By Chris Faubel, MD —
The ganglion impar is a group of sympathetic ganglia which are located anterior to the sacrococcygeal junction; it carries nociceptive signals from the perineum area.
Coccydynia is pain in the area of coccyx (tailbone pain), and is seen frequently in patients with a history of falling directly on their coccyx (tailbone). If the pain does not resolve on its own, and after a course of antiinflammatories and donut cushion, the ganglion impar is blocked under fluoroscopic guidance (or ultrasound guidance).
Billing / Coding
- ICD-9 code: 724.79 (Coccydynia)
- ICD-10 code: M53.3 (Sacrococcygeal disorders, not elsewhere classified)
CPT codes: There is no consensus on the correct code to use. Some use:
- 64530 (Injection, anesthetic agent; celiac plexus, with or without radiologic monitoring).
- 64999 (Unlisted procedure, nervous system) and submit documentation of medical necessity.
- **64520 (Injection, anesthetic agent; lumbar or thoracic paravertebral sympathetic). This one seems the most appropriate, as the sacral sympathetic plexus is just the caudal extension from this lumbar region.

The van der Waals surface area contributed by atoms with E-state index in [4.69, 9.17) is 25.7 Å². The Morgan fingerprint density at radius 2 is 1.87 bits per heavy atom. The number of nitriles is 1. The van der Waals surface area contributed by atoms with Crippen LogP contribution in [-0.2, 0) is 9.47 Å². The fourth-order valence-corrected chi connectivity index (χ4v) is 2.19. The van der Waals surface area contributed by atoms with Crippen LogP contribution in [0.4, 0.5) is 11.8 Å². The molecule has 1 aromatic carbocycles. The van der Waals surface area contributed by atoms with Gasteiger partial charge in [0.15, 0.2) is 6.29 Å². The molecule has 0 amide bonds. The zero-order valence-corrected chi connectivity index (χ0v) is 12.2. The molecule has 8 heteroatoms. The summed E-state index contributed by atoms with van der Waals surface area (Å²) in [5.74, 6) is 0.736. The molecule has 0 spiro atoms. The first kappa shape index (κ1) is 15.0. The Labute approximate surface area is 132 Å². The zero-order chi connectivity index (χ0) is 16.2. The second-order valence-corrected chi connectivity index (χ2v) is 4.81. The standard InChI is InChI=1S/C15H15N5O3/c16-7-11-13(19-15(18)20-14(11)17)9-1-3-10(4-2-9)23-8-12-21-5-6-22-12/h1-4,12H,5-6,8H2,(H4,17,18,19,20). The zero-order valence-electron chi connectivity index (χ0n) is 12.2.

- Note: Fluoroscopic needle guidance is built in to this codes
Procedure technique: (see the pics below for more details)
Fluoroscopy: A lateral fluoroscopic view is used to visualize the sacrococcygeal junction.
Technique: A 22-25 gauge, 2+-inch needle (I use a 25-gauge, 2-inch) is used to advance through the sacrococcygeal ligament until the needle tip is just barely anterior to the sacrum. Contrast is then injected to visualize correct spread/placement. Finally, a local anesthetic (and sometimes corticosteroid) is injected.
Injectate mixture: 40mg of Kenalog or Depo-Medrol (or 7.2mg of Celestone) with 5+ml of local anesthetic (bupivacaine 0.5%)
Expectations: Patient should have significant reduction in pain within a minute or two if this is the real source of his/her pain; this injection is then both diagnostic and therapeutic.